The earliest toy trains were made of lead and had no moving parts. Some had wheels which turned, but these had to be pulled or pushed. A few of the early 19th-century push toy rails were made of tinplate, like the big, durable, stylized locomotive toys from the U.S., which were painted red and gold and decorated with hearts and flowers. model trains nashville tn
Around 1875, technological advancements in materials and manufacturing allowed tin to be scraped, cut, wrapped, and lithographed faster than ever before.
Toy trains were altered when Märklin, a German firm that specialized in doll house accessories, sought to create an equal toy for boys in which a constant revenue stream could be guaranteed by purchasing add-on accessories for decades after the first purchase. In addition to boxed sets containing a train and track, Märklin offered extra track, rolling stock, and buildings offered separately, creating the predecessor to the modern model train layout featuring scenery and buildings along with an operating train.
Electric trains followed, with the first appearing in 1897, made by the U.S. company Carlisle & Finch. As home use of electricity became more prevalent from the early 20th century, electrical trains gained popularity and as time went on, these electric trains grew in sophistication, gaining lighting, the ability to change management, to emit a whistling sound, to smoke, to remotely couple and uncouple cars and even load and unload freight. Toy trains by the first half of the 20th century were frequently made of lithographed tin; afterwards trains were frequently made mainly of plastic.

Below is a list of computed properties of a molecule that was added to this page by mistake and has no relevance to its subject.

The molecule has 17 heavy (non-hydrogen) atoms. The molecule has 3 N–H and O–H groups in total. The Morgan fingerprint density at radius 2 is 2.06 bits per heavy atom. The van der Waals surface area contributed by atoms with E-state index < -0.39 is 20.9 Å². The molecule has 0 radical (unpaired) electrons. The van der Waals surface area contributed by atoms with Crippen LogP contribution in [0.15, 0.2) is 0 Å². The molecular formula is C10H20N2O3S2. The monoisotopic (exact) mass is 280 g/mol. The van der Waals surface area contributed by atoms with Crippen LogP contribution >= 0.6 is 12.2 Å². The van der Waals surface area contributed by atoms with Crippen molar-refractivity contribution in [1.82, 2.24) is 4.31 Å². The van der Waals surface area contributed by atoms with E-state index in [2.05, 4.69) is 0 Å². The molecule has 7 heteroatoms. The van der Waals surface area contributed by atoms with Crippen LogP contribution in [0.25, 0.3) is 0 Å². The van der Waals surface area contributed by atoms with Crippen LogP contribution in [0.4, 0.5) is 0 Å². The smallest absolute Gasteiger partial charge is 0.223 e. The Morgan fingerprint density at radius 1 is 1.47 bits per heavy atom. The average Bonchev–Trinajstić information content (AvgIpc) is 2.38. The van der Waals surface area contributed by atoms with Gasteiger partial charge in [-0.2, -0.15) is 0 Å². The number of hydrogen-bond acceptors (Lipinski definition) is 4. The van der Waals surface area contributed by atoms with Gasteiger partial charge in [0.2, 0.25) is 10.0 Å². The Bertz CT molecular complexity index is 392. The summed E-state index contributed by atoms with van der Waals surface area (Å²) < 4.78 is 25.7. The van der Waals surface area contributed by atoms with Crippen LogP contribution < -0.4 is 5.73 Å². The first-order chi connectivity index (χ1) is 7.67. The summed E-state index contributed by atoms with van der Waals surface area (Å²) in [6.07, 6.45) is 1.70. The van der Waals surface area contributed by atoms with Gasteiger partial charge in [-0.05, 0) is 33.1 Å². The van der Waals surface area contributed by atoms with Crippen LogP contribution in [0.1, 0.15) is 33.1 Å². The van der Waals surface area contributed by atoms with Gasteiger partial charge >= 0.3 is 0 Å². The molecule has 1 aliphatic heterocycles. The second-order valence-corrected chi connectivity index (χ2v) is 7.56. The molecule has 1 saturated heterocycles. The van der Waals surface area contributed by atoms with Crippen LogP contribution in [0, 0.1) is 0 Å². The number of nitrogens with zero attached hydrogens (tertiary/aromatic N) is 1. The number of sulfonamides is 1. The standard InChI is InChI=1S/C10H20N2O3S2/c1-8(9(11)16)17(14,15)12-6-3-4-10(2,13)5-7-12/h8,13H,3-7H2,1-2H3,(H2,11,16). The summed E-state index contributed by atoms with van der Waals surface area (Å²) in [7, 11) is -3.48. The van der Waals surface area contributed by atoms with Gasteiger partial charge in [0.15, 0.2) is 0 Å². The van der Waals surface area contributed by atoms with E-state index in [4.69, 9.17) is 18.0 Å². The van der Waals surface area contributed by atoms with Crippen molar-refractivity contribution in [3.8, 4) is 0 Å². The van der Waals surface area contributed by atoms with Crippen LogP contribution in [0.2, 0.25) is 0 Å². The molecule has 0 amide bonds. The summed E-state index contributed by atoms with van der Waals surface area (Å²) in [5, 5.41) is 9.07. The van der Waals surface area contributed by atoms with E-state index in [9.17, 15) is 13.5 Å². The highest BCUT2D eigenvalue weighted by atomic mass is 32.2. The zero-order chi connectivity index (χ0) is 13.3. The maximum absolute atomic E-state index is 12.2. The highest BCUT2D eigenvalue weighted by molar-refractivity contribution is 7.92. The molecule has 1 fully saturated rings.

Pull toys and wind-up trains were marketed by children, while electric trains were marketed towards teens, especially teenaged boys. It was during the 1950s that the modern emphasis on realism in model railroading began to catch on. Consumer interest in trains as toys waned in the late 1950s, but has experienced resurgence since the late 1990s due in large part to the popularity of Thomas the Tank Engine.
Now, S gauge and O gauge railroads are still considered toy trains by their adherents and are often accessorized with semi-scale model buildings by Plasticville or K-Line (who owns the rights to the Plasticville-like buildings created by Marx in the 1950s into the 1970s). However, as a result of their high cost, one is more likely to find an HO scale or N scale train set at a toy store than an O scale set.
Many modern electric toy trains contain sophisticated electronics which emit digitized sound effects and permit the operator to safely and easily run several remote controller trains on one loop of track. In recent years, many toy rail operators will operate a train with a TV camera at the front part of the engine and hooked up to a display, such as computer monitor. This will show a picture, like that of a genuine (smaller size) railroad.
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